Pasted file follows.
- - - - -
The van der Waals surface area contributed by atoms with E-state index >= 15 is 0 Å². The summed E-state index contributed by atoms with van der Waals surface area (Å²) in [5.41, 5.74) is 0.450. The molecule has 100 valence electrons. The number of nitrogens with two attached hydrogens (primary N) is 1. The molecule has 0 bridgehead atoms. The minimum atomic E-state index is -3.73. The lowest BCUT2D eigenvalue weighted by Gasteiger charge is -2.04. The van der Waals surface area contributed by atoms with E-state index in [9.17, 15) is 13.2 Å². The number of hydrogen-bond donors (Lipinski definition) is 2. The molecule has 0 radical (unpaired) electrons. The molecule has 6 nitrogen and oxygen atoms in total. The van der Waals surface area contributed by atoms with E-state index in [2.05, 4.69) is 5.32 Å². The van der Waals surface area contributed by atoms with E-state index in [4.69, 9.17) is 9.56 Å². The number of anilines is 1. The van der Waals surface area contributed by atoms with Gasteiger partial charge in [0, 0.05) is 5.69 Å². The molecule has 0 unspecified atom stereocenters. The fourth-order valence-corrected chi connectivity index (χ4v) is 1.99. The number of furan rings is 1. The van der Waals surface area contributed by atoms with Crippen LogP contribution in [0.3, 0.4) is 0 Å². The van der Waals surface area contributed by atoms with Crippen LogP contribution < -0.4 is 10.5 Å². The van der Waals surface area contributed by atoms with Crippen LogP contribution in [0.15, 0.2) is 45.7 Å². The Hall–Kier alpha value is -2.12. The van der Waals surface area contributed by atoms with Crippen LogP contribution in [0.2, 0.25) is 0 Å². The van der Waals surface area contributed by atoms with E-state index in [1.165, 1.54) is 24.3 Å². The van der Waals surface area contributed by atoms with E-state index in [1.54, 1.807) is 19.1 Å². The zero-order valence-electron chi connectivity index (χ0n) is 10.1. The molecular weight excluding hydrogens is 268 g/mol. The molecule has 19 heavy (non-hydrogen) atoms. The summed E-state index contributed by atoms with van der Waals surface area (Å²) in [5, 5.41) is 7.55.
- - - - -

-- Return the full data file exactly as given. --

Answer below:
The van der Waals surface area contributed by atoms with E-state index >= 15 is 0 Å². The summed E-state index contributed by atoms with van der Waals surface area (Å²) in [5.41, 5.74) is 0.450. The molecule has 100 valence electrons. The number of nitrogens with two attached hydrogens (primary N) is 1. The molecule has 0 bridgehead atoms. The minimum atomic E-state index is -3.73. The lowest BCUT2D eigenvalue weighted by Gasteiger charge is -2.04. The van der Waals surface area contributed by atoms with E-state index in [9.17, 15) is 13.2 Å². The number of hydrogen-bond donors (Lipinski definition) is 2. The molecule has 0 radical (unpaired) electrons. The molecule has 6 nitrogen and oxygen atoms in total. The van der Waals surface area contributed by atoms with E-state index in [2.05, 4.69) is 5.32 Å². The van der Waals surface area contributed by atoms with E-state index in [4.69, 9.17) is 9.56 Å². The number of anilines is 1. The van der Waals surface area contributed by atoms with Gasteiger partial charge in [0, 0.05) is 5.69 Å². The molecule has 0 unspecified atom stereocenters. The fourth-order valence-corrected chi connectivity index (χ4v) is 1.99. The number of furan rings is 1. The van der Waals surface area contributed by atoms with Crippen LogP contribution in [0.3, 0.4) is 0 Å². The van der Waals surface area contributed by atoms with Crippen LogP contribution < -0.4 is 10.5 Å². The van der Waals surface area contributed by atoms with Crippen LogP contribution in [0.15, 0.2) is 45.7 Å². The Hall–Kier alpha value is -2.12. The van der Waals surface area contributed by atoms with Crippen LogP contribution in [0.2, 0.25) is 0 Å². The van der Waals surface area contributed by atoms with E-state index in [1.165, 1.54) is 24.3 Å². The van der Waals surface area contributed by atoms with E-state index in [1.54, 1.807) is 19.1 Å². The zero-order valence-electron chi connectivity index (χ0n) is 10.1. The molecular weight excluding hydrogens is 268 g/mol. The molecule has 19 heavy (non-hydrogen) atoms. The summed E-state index contributed by atoms with van der Waals surface area (Å²) in [5, 5.41) is 7.55.